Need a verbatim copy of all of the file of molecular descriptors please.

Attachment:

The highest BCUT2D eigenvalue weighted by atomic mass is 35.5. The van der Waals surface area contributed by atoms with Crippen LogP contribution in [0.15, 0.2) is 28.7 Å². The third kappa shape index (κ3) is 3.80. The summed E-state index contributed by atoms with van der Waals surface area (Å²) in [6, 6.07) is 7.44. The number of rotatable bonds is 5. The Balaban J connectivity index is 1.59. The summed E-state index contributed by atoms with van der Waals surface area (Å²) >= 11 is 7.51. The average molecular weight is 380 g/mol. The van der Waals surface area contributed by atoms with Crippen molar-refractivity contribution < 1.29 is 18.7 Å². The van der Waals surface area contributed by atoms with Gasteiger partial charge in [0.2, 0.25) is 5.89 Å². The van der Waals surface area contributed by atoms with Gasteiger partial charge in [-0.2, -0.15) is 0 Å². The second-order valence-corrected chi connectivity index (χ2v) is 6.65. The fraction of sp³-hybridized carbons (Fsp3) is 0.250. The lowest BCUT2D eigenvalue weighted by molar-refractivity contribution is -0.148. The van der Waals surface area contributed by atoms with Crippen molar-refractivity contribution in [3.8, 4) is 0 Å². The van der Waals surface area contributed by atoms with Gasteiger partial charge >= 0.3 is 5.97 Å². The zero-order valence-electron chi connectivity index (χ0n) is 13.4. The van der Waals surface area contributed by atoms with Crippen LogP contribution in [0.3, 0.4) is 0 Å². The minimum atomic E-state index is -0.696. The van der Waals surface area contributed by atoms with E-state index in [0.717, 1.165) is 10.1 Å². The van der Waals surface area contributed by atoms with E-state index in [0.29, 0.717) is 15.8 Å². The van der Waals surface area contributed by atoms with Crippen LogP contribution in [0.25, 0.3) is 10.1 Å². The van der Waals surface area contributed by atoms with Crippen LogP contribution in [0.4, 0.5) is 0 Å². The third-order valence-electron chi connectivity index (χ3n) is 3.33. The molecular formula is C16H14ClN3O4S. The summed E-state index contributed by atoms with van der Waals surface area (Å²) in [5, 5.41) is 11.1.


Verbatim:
The highest BCUT2D eigenvalue weighted by atomic mass is 35.5. The van der Waals surface area contributed by atoms with Crippen LogP contribution in [0.15, 0.2) is 28.7 Å². The third kappa shape index (κ3) is 3.80. The summed E-state index contributed by atoms with van der Waals surface area (Å²) in [6, 6.07) is 7.44. The number of rotatable bonds is 5. The Balaban J connectivity index is 1.59. The summed E-state index contributed by atoms with van der Waals surface area (Å²) >= 11 is 7.51. The average molecular weight is 380 g/mol. The van der Waals surface area contributed by atoms with Crippen molar-refractivity contribution < 1.29 is 18.7 Å². The van der Waals surface area contributed by atoms with Gasteiger partial charge in [0.2, 0.25) is 5.89 Å². The van der Waals surface area contributed by atoms with Gasteiger partial charge in [-0.2, -0.15) is 0 Å². The second-order valence-corrected chi connectivity index (χ2v) is 6.65. The fraction of sp³-hybridized carbons (Fsp3) is 0.250. The lowest BCUT2D eigenvalue weighted by molar-refractivity contribution is -0.148. The van der Waals surface area contributed by atoms with Crippen molar-refractivity contribution in [3.8, 4) is 0 Å². The van der Waals surface area contributed by atoms with Gasteiger partial charge >= 0.3 is 5.97 Å². The zero-order valence-electron chi connectivity index (χ0n) is 13.4. The van der Waals surface area contributed by atoms with Crippen LogP contribution in [0.3, 0.4) is 0 Å². The minimum atomic E-state index is -0.696. The van der Waals surface area contributed by atoms with E-state index in [0.717, 1.165) is 10.1 Å². The van der Waals surface area contributed by atoms with E-state index in [0.29, 0.717) is 15.8 Å². The van der Waals surface area contributed by atoms with Crippen LogP contribution in [0.25, 0.3) is 10.1 Å². The van der Waals surface area contributed by atoms with Crippen LogP contribution in [0.4, 0.5) is 0 Å². The third-order valence-electron chi connectivity index (χ3n) is 3.33. The molecular formula is C16H14ClN3O4S. The summed E-state index contributed by atoms with van der Waals surface area (Å²) in [5, 5.41) is 11.1.